Brancusi’s Endless Column Ensemble
Erected in 1934, the Endless Column by famed Romanian sculptor Constantin Brancusi (1876-1957) has been hailed as one of the great works of twentieth-century outdoor sculpture. Commissioned by the Women's League of Gorj, Romania, to honor the soldiers who defended Târgu-Jiu against a German force in 1916, the tripartite ensemble comprises the Endless Column, a 30-meter-high column of zinc and brass-clad, cast-iron modules threaded onto a steel spine, and two travertine monuments, the Gate of the Kiss and the Table of Silence. Despite the ensemble's artistic importance, decades of exposure to the elements and poor maintenance during the Communist era took their toll on the sculptures, which, by the mid-1990s, were in dire need of conservation. There was also major disagreement among interested parties on how to conduct this specialized restoration project. The Endless Column ensemble was included in WMF's inaugural 1996 Watch list, which led to the establishment of a partnership between WMF, the Romanian government and the World Bank to finance the preservation of all three sculptures and a discussion of how to repair the landscape that had once connected the three pieces.
How We Helped
Listing Constantin Brancusi’s Endless Column ensemble on the 1996 World Monuments Watch focused national and international attention on this deteriorating structure and its run-down park surroundings. WMF was able to secure international funding to ensure the completion of the project. A turning point in the development of the project was when WMF convened an on-site consensus building session in 1998 that forged agreement on a number of unresolved technical matters. Years of discussion gave way to action, and after final approvals were secured, the column structure was restored in a period of only six weeks. The travertine Gate of the Kiss and the Table of Silence conservation projects took another 18 months. In mid—project a vision for how to restore and conserve the park setting for these monuments was devised by Laurie Olin of the Olin Studio, which was implemented between 2004 and 2006. In 2011 WMF focused on the creation of a visitors center to complement the earlier conservation work.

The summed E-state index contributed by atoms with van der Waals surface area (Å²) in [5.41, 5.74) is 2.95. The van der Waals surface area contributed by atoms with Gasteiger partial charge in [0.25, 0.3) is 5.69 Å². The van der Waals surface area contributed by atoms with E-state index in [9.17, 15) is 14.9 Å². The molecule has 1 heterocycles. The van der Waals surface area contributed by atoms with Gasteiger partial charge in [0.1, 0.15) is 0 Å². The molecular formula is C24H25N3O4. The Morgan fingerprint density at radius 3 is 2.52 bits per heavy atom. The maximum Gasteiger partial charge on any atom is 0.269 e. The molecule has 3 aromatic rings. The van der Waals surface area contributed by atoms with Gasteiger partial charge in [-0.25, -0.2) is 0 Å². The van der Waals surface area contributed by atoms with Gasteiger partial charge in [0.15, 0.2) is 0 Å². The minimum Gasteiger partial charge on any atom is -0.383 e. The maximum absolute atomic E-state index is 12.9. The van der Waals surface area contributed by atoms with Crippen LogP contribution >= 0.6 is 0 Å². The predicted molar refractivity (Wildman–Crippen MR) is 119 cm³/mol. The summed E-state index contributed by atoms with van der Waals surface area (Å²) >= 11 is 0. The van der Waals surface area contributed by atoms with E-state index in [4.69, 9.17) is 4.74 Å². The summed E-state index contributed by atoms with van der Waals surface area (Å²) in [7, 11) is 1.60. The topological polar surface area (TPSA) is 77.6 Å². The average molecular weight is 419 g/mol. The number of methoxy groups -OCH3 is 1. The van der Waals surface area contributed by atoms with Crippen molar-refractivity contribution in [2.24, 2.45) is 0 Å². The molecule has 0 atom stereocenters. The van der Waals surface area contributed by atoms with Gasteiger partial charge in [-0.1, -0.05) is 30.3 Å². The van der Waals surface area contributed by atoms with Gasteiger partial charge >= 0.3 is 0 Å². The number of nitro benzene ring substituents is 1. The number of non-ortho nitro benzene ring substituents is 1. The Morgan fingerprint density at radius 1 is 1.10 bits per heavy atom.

Why It Matters
Brancusi’s Endless Column suffered an unfortunate fate during most of its relatively short life. In the early 1950’s, according to prevailing tastes of the time, it was deemed to be degenerate art and an attempt was made to destroy it. This unsuccessful effort caused damage to the steel and iron armature forming the spine of the column that led to water infiltration and corrosion problems. The shiny bronze finish of the column modules specified by Brancusi had completely eroded. Conservation of this structure resulted in the restoration of its original intended aesthetic and its important protective finish. The Brancusi Endless Column ensemble again serves as a historic site in Romania and a reminder of the genius of Brancusi, whose works can be found in museums throughout the world.